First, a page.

10

Maria Schneider Orchestra: The Thompson Fields

Budd Kopman By

Sign in to view read count
The singular achievement of Maria Schneider is to merge the particular with the universal: to use her very personal experiences and memories as grist for music which is aurally beautiful and deeply infused with love.

This love originates from Schneider the person and artist; it is amplified and returned by those directly involved in the creation of this work through the ArtistShare process (including those who commissioned "Arbiters of Evolution," "Home" and "Lembranca"); finally, it is received by listeners, both live and from the recording, closing the circle. Go here to get an idea of impact this music has live.

The Thompson Fields arrives nearly eight years after the wonderful Sky Blue and significantly, with the personnel of the Orchestra, especially the soloists, barely changing.

Schneider's music is viscerally sumptuous, almost tactile and very rich with shimmering colors created by expertly mixing the various timbres from the bottom to the top. However, within this dense complex of shifting overtones, her music has a direct simplicity that allows it to be easily understood. The production values of the physical CD is also very high and it is a joy to hold and to read.

Because of the stability of her personnel, Schneider can write specifically for those musicians whose personality and sound she knows and desires. The solo sections arrive seamlessly within the body of each piece, and Schneider trusts these musicians to fully be themselves as they play to and for the particular piece at hand.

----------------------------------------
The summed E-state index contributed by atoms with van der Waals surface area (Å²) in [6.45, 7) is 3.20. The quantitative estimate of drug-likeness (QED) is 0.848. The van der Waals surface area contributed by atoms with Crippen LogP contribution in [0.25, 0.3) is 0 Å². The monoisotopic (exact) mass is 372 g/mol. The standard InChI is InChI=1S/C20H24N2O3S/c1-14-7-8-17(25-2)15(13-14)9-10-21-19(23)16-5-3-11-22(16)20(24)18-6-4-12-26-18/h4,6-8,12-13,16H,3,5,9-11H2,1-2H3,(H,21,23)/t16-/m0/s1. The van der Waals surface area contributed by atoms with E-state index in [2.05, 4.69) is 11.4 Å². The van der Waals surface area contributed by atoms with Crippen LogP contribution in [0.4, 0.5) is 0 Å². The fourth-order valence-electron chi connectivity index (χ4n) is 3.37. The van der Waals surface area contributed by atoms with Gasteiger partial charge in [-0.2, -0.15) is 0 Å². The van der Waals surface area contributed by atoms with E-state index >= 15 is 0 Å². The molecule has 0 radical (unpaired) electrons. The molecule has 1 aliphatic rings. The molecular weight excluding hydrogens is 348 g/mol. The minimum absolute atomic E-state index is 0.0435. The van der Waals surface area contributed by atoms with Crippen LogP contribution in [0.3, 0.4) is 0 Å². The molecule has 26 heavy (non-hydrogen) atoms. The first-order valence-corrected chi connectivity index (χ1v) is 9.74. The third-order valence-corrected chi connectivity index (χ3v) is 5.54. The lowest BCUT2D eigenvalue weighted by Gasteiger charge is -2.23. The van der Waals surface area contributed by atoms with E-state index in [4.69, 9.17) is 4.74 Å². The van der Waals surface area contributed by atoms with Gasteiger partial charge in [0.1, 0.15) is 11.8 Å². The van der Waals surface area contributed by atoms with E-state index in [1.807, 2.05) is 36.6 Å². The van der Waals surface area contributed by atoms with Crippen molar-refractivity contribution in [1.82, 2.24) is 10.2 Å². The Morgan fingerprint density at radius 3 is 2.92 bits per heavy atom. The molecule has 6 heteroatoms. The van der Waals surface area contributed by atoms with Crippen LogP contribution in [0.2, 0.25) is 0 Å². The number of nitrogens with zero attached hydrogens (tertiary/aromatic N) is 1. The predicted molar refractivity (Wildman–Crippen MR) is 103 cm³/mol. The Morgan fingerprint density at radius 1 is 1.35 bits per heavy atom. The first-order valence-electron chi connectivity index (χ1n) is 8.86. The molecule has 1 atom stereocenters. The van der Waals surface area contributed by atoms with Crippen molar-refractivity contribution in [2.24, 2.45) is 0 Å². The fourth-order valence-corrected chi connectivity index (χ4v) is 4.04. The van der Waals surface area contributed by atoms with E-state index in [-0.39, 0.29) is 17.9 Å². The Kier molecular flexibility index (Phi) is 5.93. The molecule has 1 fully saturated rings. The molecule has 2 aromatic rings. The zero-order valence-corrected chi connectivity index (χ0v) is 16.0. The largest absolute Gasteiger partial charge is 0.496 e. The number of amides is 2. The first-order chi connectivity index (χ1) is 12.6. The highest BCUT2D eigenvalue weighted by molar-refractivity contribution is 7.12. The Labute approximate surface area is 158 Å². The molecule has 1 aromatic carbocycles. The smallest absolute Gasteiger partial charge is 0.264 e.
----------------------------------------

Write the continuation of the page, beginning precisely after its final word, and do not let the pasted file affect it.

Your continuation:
There is so much wonderful playing that it is difficult to not mention them all, but Scott Robinson ("Walking by Flashlight"), Donny McCaslin ("Arbiters of Evolution"), Frank Kimbrough ("The Thompson Fields"), Rich Perry ("Home") and Gary Versace ("A Potter's Song") are standouts.

The Thompson Fields is music in which to revel and which makes one grateful to be alive.

Bravo!

Track Listing: Walking By Flashlight; The Monarch And The Milkweed; Arbiters Of Evolution; The Thompson Fields; Home; Nimbus; A Potter's Song; Lembranca.

Personnel: Steve Wilson: alto saxophone, soprano saxophone, clarinet, flute, alto flute; Dave Pietro: alto saxophone, soprano saxophone, clarinet, flute, alto flute, bass flute, piccolo; Rich Perry: tenor saxophone; Donny McCaslin: tenor saxophone, clarinet, flute; Scott Robinson: baritone saxophone, bass clarinet, alto clarinet, clarinet; Tony Kadleck: trumpet, fluegelhorn; Greg Gisbert: trumpet, fluegelhorn; Augie Haas: trumpet, fluegelhorn; Mike Rodriguez: trumpet, fluegelhorn; Keith O'Quinn,: trombone; Ryan Keberle: trombone; Marshall Gilkes: trombone; George Flynn: bass trombone; Gary Versace: accordion; Lage Lund: guitar; Frank Kimbrough: piano; Rogerio Boccato: percussion (8); Clarence Penn: drums; Jay Anderson: bass.

Title: The Thompson Fields | Year Released: 2015 | Record Label: ArtistShare

Tags

comments powered by Disqus

Shop for Music

Start your music shopping from All About Jazz and you'll support us in the process. Learn how.

Upcoming Shows

Related Articles

Read Confluence Album Reviews
Confluence
By Dan McClenaghan
July 16, 2019
Read Movimenti Album Reviews
Movimenti
By Geno Thackara
July 16, 2019
Read A New Home Album Reviews
A New Home
By Mark Corroto
July 16, 2019
Read Autocannibalism Album Reviews
Autocannibalism
By John Eyles
July 16, 2019
Read Blume Album Reviews
Blume
By Chris May
July 15, 2019
Read About The Moment Album Reviews
About The Moment
By Geno Thackara
July 15, 2019
Read Källtorp Sessions, Volume One Album Reviews
Källtorp Sessions, Volume One
By Mark Corroto
July 15, 2019